Flarph pulled himself back, more consciously this time than before.  The vision of the woman had ended abruptly, leaving him dizzy and confused.  This time, he was able to end it, pull away from the scene playing out in his memory of a thing that he had never witnessed.  He could still smell the singeing of his beard -- no, the wizard's beard -- and his mind felt flooded with strange knowledge.  Much of it was slipping away already, spells and incantations and the names of demons, but one thing remained.


And there was a flaming shade, just upstairs, that any second would be coming for him.  Unless Flarph got him first.

He reached out his hand, pulled another balloon out from under the canopy.  With a whisper whose meaning faded from his mind even as he was uttering it, he released it, and the thaumiol-filled balloon flew with a purpose up the stairs, moving as if a gentle breeze blew behind it.

The front door crashed in.  Vincenzo and half a dozen other undead villagers fell through it in a heap, moaning and eyeing him with hunger.  Flarph jumped into his wicker chair and tugging loose the knot that had held it to the ground.  The chair jerked up toward the ceiling, which wasn't very high.  A few of the thaumiol balloons slipped out from under the unfinished canopy, and Flarph made a grab for the burlap edge, but couldn't reach it without pitching from his chair.  Vincenzo was getting up, staggering towards him.

This was going to be close.  Either he was going to die very quickly, or...

With a deafening roar, the shade met the balloon.  The explosion tore the roof off of the house and sent timbers from above crashing down onto Flarph's balloons.

"No!" he cried out, as he watched his escape torn away.  Jagged wood beams crunched downward, tearing through his canopy and bursting the balloons left and right.  Flarph saw Vincenzo and the others pinned under debris from the collapse of the second story, and barely had time to register that the thaumiol gas from the balloons was pouring into him, being drunk in by his skin like a sponge soaks up water.  He felt swollen with it, but had no time to appreciate the feeling as another timber came straight for him...

... and he woke up, somewhere else.

  Flarph will return.  "Flarph and the Marvelous Mnemonic Mystery Machine", coming soon!

Moon's Children

Moon was very sad, because she had no children of her own. Earth had the dwarves, stocky, solid, all mirth and curiosity.  And Tree had elfkind, wispy and full of dream.  Sun had humanity, who were so real that sometimes it hurt to watch them.

"At least," Sun said to her once, "you do not share the fate of poor Oceana."  And then he shook his gleaming head.  Moon agreed.  Better to never have had children, then to face what had happened beneath the waves.

Or so she told herself, but she was lonely.  She would visit her siblings by day, and laugh and tell wonderful tales about things she had seen in their childrens' dreams while she watched them sleep.  Sun marveled at his humans' ingenuity and creativity.  Earth rumbled with joy at the creations his dwarves had yet to build.  Tree just smiled and nodded, because she knew well the dreams of her children, but she liked hearing Moon tell of them, because Moon told the best stories.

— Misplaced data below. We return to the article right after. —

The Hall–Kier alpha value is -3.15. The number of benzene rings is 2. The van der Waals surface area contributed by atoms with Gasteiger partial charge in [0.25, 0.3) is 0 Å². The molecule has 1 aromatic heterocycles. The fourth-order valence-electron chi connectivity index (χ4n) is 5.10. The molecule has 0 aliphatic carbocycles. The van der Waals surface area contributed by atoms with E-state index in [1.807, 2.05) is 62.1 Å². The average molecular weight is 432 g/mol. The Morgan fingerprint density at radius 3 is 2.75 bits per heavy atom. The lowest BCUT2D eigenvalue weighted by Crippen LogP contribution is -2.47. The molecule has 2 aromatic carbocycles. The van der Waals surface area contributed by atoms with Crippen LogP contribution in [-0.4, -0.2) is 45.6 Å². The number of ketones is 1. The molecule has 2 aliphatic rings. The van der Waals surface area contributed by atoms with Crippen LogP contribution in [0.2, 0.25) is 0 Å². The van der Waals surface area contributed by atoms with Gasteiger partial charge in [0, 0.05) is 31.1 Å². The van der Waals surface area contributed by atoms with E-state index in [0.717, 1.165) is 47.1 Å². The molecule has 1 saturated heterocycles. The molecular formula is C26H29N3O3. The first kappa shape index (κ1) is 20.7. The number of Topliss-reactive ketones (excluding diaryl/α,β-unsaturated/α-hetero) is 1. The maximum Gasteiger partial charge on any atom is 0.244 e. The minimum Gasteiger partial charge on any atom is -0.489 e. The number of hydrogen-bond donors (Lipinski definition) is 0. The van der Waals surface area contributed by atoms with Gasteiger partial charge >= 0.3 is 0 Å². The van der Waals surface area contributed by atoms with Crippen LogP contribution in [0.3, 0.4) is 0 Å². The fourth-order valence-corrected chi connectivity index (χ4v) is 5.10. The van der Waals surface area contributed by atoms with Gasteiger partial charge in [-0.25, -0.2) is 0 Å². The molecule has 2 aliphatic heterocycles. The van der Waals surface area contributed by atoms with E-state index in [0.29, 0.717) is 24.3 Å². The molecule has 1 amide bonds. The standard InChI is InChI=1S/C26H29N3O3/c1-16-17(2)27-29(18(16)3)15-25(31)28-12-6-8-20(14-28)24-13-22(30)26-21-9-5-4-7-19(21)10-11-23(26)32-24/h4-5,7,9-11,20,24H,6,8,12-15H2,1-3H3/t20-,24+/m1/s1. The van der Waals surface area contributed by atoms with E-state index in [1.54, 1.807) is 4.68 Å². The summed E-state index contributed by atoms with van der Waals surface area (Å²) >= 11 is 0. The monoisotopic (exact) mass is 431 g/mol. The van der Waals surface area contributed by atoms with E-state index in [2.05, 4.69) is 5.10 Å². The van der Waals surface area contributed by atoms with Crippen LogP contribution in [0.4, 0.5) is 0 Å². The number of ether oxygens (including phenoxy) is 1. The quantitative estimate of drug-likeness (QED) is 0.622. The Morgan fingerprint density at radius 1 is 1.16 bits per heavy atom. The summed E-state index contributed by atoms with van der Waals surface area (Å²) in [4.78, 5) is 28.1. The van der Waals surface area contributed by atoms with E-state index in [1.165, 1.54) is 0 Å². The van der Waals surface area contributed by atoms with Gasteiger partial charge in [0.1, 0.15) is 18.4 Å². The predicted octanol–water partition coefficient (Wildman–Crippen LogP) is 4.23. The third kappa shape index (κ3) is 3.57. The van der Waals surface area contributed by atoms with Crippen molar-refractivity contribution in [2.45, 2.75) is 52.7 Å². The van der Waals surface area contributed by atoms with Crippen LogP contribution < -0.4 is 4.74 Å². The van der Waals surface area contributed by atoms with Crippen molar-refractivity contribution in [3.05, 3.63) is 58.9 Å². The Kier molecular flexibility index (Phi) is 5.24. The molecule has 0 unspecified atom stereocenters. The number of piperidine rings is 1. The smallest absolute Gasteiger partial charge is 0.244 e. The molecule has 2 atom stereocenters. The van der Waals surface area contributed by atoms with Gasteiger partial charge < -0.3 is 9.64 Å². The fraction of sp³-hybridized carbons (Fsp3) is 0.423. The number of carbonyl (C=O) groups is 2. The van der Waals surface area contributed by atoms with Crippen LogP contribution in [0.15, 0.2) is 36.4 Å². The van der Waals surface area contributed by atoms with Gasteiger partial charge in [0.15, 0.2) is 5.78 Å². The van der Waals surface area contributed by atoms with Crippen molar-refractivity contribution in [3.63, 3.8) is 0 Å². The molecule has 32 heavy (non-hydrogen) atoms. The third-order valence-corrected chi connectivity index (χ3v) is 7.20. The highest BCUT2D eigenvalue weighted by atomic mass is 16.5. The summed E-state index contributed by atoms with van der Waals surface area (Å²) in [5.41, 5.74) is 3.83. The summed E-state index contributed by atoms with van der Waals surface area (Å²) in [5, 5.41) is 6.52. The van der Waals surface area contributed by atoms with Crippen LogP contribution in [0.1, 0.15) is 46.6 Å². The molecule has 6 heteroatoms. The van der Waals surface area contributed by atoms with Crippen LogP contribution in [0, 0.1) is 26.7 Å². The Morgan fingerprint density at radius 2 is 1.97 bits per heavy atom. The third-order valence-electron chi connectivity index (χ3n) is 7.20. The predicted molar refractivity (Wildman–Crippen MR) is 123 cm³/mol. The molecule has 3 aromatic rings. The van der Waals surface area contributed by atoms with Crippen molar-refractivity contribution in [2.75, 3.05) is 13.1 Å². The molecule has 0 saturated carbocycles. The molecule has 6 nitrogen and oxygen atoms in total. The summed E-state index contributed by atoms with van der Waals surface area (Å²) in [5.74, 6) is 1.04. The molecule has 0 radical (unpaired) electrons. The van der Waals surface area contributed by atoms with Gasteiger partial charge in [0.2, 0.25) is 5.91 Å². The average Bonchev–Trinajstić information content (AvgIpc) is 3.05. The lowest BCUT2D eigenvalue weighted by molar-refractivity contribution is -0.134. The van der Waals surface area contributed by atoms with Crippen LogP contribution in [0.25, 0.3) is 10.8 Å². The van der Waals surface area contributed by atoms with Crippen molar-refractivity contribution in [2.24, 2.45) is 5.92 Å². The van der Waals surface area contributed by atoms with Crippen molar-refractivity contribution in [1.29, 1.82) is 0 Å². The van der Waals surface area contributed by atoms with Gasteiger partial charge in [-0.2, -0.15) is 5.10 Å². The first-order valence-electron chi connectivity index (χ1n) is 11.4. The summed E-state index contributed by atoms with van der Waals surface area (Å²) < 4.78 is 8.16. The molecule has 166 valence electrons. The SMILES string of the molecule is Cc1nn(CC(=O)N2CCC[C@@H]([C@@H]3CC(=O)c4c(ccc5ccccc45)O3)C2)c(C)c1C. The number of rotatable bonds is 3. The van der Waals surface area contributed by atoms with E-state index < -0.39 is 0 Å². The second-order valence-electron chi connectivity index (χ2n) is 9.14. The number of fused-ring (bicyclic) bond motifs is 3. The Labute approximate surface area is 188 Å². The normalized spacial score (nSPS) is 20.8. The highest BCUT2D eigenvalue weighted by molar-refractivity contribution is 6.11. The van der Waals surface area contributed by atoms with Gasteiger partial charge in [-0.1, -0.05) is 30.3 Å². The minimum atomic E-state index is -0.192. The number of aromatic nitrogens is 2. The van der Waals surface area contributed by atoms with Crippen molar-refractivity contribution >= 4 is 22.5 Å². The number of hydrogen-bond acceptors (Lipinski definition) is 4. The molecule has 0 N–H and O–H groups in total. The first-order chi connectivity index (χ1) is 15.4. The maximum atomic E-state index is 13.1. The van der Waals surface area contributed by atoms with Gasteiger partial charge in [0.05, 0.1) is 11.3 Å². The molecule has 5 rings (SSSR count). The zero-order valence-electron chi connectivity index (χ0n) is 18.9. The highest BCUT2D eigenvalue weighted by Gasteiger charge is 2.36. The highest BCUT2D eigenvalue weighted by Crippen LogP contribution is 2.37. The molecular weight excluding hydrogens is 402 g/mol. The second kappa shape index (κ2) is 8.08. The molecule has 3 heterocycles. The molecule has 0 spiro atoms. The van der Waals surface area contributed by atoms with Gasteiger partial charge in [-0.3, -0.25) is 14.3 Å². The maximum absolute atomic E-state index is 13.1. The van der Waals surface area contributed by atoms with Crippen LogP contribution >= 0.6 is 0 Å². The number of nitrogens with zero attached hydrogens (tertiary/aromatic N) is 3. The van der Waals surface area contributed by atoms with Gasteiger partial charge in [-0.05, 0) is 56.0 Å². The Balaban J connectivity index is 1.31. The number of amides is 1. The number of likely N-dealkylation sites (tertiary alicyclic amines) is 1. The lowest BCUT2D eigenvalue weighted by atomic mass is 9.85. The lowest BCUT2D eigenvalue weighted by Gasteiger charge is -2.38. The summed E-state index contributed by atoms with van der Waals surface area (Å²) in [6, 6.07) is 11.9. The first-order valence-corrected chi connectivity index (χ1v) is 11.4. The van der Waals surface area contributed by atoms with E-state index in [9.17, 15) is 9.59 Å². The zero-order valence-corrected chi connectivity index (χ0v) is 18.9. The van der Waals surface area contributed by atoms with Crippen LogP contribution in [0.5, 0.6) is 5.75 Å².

Then, every night, she would rise, and watch over her nieces and nephews while they slept, peeking in their windows or peering through gaps in the treetops, or just feeling the rise and fall of their chests while they slept in dark barrows far beneath the sky.  She loved them, as a good aunt did.  They were fun, and charming, and so beautiful, each in their own special way.  Sometimes they would look up at her, and marvel at how pretty she was, at how she always wore a new face every night, at her soft glow, and her steady presence.  They missed her, she knew, on the one night each month that she took for her own purposes.  They always looked relieved to see her when she returned.

But still, she was sad.  And so she went to visit her other sister.

"Oceana," Moon curtsied, entering her eldest sister's chamber.  It smelled of a salt breeze, and seemed to go on forever when you looked around, always filled with shadow and mystery.  And uninvited guests, which was why Oceana's siblings did not often come to call.

Moon's sister did not turn, or acknowledge her, just sat on her coral throne and held her head stoically erect.  She had been there so long, Moon doubted that Oceana would ever be able to rise again: her throne had grown around her arms and legs, and it cut her whenever she moved, so that Moon could see little trickles of her sister's blood running in red streams off into the dark.  When she did not make an effort to drown it out, Moon could hear the lapping of strange tongues off in the darkness.

"Sister, I am so fortunate, to be spared your pain," she began, and regretted it when Oceana winced.  "I see them, you know, every night, your children.  I watch them struggle and my heart breaks, because I love them too."  Moon shook her head.  "I cannot imagine what it must be like for you, their mother, to know what they go through down in the deeps."